First Advisor

Douglas Morgan

Date of Publication


Document Type


Degree Name

Doctor of Philosophy (Ph.D.) in Public Administration and Policy


Public Affairs and Policy




Prison administration, Extradition, Prisons -- Overcrowding, Prison wardens



Physical Description

1 online resource (334 p.)


The purpose of this study is to explore the use of interstate inmate transfers (IITs) by prison wardens and the administrative intent that guide their use. This study assesses the explanatory power of the new penology in three cases and asks three broad questions of two prison wardens and the DOC: What correctional goals do you hope to accomplish with interstate inmate transfers? Why? And what contextual factors (if any) are felt to inhibit or facilitate these goals?

IITs are controversial. Supporters of IITs argue that in addition to serving the needs of correctional managers, they may also serve to help inmates reenter society, remain physically safe while incarcerated, remain close to family and friends, and have access to appropriate correctional programming and treatment. On the other hand, critics of IITs argue that they are much more than a correctional management tool. Rather, IITs are evidence of an informally emerging "new penology" in American corrections that—due to the increasingly problematic conditions of confinement encountered by correctional managers (e.g., overcrowding)—emphasize a shift in focus away from what is good for the individual inmate to what is good for managing the correctional system as a whole.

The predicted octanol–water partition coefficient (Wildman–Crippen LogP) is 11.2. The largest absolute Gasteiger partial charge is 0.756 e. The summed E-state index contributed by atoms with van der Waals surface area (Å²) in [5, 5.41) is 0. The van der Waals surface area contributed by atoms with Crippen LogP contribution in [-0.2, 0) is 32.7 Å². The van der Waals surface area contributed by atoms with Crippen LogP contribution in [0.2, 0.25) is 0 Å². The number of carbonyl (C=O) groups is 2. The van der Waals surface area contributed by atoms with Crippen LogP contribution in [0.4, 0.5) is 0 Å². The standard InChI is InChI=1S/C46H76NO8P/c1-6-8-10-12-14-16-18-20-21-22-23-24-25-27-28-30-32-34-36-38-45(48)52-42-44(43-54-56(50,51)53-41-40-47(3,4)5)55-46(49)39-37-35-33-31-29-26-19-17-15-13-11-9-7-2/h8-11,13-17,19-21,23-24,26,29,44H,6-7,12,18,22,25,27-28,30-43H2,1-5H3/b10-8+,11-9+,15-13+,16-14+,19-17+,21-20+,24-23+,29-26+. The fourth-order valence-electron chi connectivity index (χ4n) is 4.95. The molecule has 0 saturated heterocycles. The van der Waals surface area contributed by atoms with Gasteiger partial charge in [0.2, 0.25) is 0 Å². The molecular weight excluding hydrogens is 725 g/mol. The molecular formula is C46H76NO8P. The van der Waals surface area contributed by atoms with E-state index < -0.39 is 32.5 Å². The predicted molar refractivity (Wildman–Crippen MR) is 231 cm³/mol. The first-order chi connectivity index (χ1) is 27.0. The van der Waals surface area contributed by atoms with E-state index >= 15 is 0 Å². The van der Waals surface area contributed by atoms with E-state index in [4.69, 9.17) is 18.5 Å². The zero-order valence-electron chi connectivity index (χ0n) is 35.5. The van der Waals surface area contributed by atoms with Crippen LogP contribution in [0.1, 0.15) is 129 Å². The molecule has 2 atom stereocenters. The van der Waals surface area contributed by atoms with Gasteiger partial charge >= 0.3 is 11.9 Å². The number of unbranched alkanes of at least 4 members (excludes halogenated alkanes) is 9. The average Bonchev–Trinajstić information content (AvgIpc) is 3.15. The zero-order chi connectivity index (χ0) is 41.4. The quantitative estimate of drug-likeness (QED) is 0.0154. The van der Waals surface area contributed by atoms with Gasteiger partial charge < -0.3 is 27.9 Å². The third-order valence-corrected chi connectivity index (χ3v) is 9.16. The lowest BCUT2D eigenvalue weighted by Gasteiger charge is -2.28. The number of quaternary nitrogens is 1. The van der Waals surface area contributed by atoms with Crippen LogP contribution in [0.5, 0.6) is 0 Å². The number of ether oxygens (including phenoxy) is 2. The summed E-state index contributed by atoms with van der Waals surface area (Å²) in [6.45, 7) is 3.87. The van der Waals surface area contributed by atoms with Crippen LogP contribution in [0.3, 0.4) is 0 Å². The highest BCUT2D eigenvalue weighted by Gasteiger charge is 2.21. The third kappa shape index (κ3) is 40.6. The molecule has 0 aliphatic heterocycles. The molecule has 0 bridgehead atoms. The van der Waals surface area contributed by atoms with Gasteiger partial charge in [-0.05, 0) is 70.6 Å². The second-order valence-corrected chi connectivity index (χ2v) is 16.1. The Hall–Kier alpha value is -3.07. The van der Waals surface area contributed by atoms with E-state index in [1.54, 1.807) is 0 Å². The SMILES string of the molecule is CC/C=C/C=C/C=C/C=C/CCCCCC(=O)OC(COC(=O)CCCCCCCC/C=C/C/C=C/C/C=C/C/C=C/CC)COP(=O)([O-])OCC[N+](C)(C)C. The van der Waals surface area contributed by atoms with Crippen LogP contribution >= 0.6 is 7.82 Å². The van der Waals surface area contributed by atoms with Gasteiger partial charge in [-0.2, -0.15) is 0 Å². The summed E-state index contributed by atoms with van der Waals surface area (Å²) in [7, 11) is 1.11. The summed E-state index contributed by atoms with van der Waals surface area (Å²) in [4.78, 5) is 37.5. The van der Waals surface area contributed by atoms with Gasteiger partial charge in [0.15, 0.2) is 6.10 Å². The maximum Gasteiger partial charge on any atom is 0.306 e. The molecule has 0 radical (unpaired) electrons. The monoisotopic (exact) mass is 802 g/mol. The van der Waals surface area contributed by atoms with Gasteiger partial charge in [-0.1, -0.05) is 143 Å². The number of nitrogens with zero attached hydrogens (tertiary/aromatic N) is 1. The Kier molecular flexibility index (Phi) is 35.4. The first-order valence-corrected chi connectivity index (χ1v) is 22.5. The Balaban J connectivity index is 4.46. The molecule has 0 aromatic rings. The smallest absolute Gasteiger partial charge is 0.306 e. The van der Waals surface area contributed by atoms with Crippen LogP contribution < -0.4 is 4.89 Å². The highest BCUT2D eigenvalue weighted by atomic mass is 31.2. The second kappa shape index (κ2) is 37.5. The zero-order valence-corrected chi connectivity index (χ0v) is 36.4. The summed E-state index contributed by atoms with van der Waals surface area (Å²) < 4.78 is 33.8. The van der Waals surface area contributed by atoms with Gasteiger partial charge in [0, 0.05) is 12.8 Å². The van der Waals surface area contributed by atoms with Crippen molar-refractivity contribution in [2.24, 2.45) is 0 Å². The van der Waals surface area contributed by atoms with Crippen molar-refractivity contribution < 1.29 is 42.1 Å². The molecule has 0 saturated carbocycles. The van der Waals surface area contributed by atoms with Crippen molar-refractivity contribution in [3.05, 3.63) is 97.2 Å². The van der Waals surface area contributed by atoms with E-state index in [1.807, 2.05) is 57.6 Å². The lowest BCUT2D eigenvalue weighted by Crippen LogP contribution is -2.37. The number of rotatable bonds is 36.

The case data collected in this research contradict, to a large degree, new penological assumptions. The findings point to high levels of ideological and behavioral autonomy among prison wardens as well as high levels of individualized and moralistic thinking with regard to inmate management, and a general feeling that correctional management at the institutional level is only situationally (rather than perpetually) stressful. Thus, the new penological assumption that criminal justice actors lack human agency or that inmates are thought of only in actuarial terms, may be an incorrect or incomplete assumption in relation to prison wardens and the intent of IITs in these cases. This study concludes that in order to better understand and possibly predict the administrative intent of IITs, an alternative theoretical framework should be utilized—one that better captures the dynamism and variability of influence that unique situational and dispositional factors (and their interaction) may have on administrative intent.


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